G.Skill RipjawsX F3-2133C9-32GXH 32 GB PC3-17000 1.6 V DDR3

G.Skill RipjawsX F3-2133C9-32GXH 32 GB PC3-17000 1.6 V DDR3

Performance Results »

Test System

Test System
CPU:Intel i7 3960X (ES)
3.3 GHz, 15 MB Cache
Memory:32 GB DDR3 (4x 8 GB) G.Skill F3-2133C9Q-32GXH
Cooling:Corsair H100
Motherboard:ASUS P9X79 Deluxe
Intel X79 Express, BIOS ver 0906
Video Card:XFX Radeon HD 6950 2 GB(shader unlocked)
Harddisk:Corsair CSSD-F60 60GB SATA 3 Gb/s
Crucial CT128M4SSD2 128GB SATA 6 Gb/s
Power Supply:Silverstone SST-ST75F-G
Case:Test Bench
Software:Windows 7 64-bit, ATI Catalyst 12.1

Initial Setup

I installed the sticks into an ASUS P8P67 Pro, which I reviewed nearly a year ago. They match the board's color scheme very well, and a quick peek at the product page shows that it's on the list of supported products, too. As you can see, even on LGA 1155 products, the label is hidden from view and the sylized sticker is fully exposed, great for windowed cases and sales floor displays.

Each stick in the F3-2133C9Q-32GXH kit measures in at 39.6 mm, from the top of the heatsink, down to the edge of the 240 pins that get plugged into the motherboard.

That small size makes for great compatibility with most aftermarket heatsinks, as you can see in the two images above. There's several millimeters of clearance between the heatsink top and the lower fan of our Noctua NH-C14 cooler that overhangs the DIMM slots.

The G.Skill F3-2133C9Q-32GXH features an XMP v1.3 profile table, with the JEDEC settings clocking in at 1333 MHz, with 9-9-9-24 timings, using 1.5 V. Everything we found for timings was fairly standard, and should help the sticks boot in very nearly every motherboard. I certainly didn't have any issues.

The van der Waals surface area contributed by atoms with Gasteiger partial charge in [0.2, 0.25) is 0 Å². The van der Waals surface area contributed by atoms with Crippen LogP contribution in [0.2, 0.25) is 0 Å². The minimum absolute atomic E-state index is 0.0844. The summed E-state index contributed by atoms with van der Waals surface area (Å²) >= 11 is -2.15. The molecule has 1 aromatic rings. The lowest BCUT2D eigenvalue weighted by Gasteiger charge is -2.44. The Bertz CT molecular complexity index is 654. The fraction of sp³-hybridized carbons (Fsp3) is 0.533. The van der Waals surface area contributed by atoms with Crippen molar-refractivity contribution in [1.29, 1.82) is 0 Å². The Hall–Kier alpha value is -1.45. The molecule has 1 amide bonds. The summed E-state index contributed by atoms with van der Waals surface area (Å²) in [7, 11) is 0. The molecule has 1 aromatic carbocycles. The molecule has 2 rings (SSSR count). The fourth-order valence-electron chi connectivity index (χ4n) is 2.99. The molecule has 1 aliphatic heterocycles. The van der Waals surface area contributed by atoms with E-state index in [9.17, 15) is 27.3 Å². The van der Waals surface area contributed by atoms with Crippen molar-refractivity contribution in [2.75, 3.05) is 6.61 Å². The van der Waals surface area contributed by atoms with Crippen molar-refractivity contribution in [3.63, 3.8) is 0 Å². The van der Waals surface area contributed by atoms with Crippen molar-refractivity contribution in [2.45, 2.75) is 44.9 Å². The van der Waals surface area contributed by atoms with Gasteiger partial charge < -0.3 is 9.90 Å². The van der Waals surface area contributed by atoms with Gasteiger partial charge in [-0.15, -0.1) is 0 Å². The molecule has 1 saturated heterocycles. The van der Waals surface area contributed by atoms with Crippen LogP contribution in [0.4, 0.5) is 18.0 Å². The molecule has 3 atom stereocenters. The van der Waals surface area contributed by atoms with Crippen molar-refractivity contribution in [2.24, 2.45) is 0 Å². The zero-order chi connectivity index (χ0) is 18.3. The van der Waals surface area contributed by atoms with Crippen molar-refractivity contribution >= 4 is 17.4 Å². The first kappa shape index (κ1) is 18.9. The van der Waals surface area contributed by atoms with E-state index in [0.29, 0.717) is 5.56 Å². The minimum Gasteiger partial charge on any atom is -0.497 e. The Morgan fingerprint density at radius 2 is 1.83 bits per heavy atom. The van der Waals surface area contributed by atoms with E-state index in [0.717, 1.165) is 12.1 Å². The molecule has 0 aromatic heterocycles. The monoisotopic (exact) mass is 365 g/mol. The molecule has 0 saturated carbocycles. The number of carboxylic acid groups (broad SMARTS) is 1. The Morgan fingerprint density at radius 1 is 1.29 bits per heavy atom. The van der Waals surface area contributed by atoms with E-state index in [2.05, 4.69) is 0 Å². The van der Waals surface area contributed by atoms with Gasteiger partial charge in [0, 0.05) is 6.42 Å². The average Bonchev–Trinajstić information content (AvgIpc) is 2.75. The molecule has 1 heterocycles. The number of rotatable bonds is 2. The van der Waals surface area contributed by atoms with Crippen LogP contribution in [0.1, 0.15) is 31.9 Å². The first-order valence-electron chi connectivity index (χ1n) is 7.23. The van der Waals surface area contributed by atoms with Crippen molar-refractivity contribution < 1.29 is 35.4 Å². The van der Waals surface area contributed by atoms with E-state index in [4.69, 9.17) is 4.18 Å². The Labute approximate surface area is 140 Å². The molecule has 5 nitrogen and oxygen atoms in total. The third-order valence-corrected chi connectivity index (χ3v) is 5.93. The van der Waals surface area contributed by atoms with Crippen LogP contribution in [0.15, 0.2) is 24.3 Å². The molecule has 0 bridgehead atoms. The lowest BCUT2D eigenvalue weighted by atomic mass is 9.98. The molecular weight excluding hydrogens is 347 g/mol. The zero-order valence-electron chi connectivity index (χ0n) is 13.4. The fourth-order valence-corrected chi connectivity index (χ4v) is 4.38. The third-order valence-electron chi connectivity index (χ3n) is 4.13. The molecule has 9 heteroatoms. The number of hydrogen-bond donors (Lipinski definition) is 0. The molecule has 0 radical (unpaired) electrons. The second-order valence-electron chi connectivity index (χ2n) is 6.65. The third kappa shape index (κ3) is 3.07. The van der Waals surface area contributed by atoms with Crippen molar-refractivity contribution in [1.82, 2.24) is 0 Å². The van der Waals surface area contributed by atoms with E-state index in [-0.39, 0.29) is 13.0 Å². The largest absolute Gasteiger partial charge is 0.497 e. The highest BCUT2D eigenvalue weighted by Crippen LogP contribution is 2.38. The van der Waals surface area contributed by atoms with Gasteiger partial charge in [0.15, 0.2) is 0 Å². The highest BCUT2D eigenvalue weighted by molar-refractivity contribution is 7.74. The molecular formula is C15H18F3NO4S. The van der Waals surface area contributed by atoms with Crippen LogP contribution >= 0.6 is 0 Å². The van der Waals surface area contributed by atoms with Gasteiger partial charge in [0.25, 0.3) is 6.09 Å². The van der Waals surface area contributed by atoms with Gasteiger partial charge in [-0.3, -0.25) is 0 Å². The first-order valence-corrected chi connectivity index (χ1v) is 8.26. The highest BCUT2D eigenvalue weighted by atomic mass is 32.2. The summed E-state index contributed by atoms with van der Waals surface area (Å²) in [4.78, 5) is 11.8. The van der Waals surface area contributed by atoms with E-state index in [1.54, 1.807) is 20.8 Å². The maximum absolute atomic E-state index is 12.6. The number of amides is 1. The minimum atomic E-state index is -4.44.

The XMP profile is actually two different profiles, with the same primary timings, but different secondary timings, shown in the above and below pictures. Profile #1(XMP v1.3) has the slightly looser timings and worked best on out P9X79 Deluxe platform, as we found it had issues with cold booting with Profile #2(XMP v1.2) when the CPU was overclocked over 4.4 GHz.

Having two profiles actually makes a lot of sense, considering there might be situations where only two sticks of the kit might be run in a system, as advised on the product page. With just two sticks installed, we found we had not a single issue with cold-booting, so it seems that G.Skill really thought ahead about these sticks, and equipped them for every occasion.

Of course, because the G.Skill F3-2133C9Q-32GXH features an XMP v1.3 as well as an XMP v1.2 profile table, it is not only compatible with LGA1155 products, but LGA2011 products as well, so there are also hints that these sticks will be useful even if you intend to buy into LGA1155 now, and plan to move over to LGA2011 in the future, once other upcoming products have been released. Since I do all my testing on LGA2011 anyway, I'm about to find out. I personally didn't have any issues at all running all four sticks in my P8P67 PRO, although it did require a fairly reasonable boost to VCCIO voltage to be able to do so. Two sticks worked perfectly without any manual changes.
[b](UPDATED with full XMP INFO, March 23rd, 2012)
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